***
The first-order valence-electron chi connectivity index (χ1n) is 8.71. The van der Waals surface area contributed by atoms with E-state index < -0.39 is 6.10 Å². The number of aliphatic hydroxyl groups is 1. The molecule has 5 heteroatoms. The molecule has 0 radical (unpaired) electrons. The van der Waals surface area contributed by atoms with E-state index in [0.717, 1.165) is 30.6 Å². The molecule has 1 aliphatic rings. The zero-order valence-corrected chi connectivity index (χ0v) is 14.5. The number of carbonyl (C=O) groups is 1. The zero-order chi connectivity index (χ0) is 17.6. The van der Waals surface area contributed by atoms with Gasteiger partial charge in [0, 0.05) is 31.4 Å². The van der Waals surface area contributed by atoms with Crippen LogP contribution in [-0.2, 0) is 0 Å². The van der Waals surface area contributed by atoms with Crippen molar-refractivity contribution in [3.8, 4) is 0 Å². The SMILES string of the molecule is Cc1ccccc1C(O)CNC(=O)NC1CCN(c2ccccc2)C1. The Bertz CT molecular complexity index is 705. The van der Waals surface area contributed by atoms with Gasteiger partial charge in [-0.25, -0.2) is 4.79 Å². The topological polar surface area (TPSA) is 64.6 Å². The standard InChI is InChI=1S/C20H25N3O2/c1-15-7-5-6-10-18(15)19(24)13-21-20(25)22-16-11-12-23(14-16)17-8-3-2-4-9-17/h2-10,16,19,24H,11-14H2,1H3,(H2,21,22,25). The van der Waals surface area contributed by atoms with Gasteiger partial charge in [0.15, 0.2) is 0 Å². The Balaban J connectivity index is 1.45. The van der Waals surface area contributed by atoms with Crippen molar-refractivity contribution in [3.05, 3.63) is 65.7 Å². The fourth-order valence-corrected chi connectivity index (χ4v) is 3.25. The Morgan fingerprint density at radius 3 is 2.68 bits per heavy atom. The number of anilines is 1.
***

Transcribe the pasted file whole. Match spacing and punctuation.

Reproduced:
The first-order valence-electron chi connectivity index (χ1n) is 8.71. The van der Waals surface area contributed by atoms with E-state index < -0.39 is 6.10 Å². The number of aliphatic hydroxyl groups is 1. The molecule has 5 heteroatoms. The molecule has 0 radical (unpaired) electrons. The van der Waals surface area contributed by atoms with E-state index in [0.717, 1.165) is 30.6 Å². The molecule has 1 aliphatic rings. The zero-order valence-corrected chi connectivity index (χ0v) is 14.5. The number of carbonyl (C=O) groups is 1. The zero-order chi connectivity index (χ0) is 17.6. The van der Waals surface area contributed by atoms with Gasteiger partial charge in [0, 0.05) is 31.4 Å². The van der Waals surface area contributed by atoms with Crippen LogP contribution in [-0.2, 0) is 0 Å². The van der Waals surface area contributed by atoms with Crippen molar-refractivity contribution in [3.8, 4) is 0 Å². The SMILES string of the molecule is Cc1ccccc1C(O)CNC(=O)NC1CCN(c2ccccc2)C1. The Bertz CT molecular complexity index is 705. The van der Waals surface area contributed by atoms with Gasteiger partial charge in [-0.25, -0.2) is 4.79 Å². The topological polar surface area (TPSA) is 64.6 Å². The standard InChI is InChI=1S/C20H25N3O2/c1-15-7-5-6-10-18(15)19(24)13-21-20(25)22-16-11-12-23(14-16)17-8-3-2-4-9-17/h2-10,16,19,24H,11-14H2,1H3,(H2,21,22,25). The van der Waals surface area contributed by atoms with Gasteiger partial charge in [0.15, 0.2) is 0 Å². The Balaban J connectivity index is 1.45. The van der Waals surface area contributed by atoms with Crippen molar-refractivity contribution in [3.05, 3.63) is 65.7 Å². The fourth-order valence-corrected chi connectivity index (χ4v) is 3.25. The Morgan fingerprint density at radius 3 is 2.68 bits per heavy atom. The number of anilines is 1.